Saturday, February 5, 2011

Creative Commons

For those who are not aware, Creative Commons is an adjusted copyright law that allows others to edit and use the work for free, as long as they follow certain guidelines. Among those guidelines often are: you may not sell your derivative work, you must share your derivative work under the same guidelines, you may not sell the original, you may/may not use it for commercial work...

There are variations.

As much as I support Creative Commons, I do not license my writing under it. Access to my writing is available for free, online, already, but collections that I put out are not. My collections are assembled to tell a story in their parts, and that secondary story, you must invest to gain access.

However, I have no issues with creating your own stories from my work, but you are not permitted to sell my work, only your derivations.

I highly recommend anyone interested in historically recent art examine the Creative Commons. I've heard too many people say that it was too complicated, too long, didn't bother reading. Unfortunately, the Creative Commons license is not going away. Fortunately, once you take the time to read it and understand it, you won't need to read it again every time you see someone using it.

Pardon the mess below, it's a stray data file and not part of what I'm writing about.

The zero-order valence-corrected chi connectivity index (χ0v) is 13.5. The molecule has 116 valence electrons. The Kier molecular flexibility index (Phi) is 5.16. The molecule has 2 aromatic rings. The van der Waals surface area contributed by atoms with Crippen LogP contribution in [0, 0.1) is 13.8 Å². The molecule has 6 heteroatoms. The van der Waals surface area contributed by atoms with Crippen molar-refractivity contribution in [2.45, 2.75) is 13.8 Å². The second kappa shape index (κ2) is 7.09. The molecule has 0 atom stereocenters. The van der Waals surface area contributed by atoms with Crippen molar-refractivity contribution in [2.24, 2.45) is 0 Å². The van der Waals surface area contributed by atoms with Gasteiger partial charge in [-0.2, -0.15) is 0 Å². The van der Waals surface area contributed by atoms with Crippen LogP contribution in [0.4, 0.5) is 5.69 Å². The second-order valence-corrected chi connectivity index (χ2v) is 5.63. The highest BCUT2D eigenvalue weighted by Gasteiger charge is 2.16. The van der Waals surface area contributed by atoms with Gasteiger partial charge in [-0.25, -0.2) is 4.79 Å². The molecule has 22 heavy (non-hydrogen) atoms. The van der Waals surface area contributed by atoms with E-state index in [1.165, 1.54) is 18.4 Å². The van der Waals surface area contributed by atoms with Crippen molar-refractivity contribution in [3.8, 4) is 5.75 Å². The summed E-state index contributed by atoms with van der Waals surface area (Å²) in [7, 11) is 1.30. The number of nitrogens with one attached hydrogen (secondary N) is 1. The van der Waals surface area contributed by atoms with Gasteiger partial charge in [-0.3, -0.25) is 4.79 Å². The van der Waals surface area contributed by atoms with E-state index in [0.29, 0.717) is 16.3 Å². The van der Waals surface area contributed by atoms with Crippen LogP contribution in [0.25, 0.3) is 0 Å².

I was introduced to Creative Commons by Cory Doctorow, who writes fiction and essays, often about filesharing--illegal and otherwise. I may in the future review some of his pieces, but for now I recommend swinging by his website (a reference to the first short story of his I read): Craphound.com.

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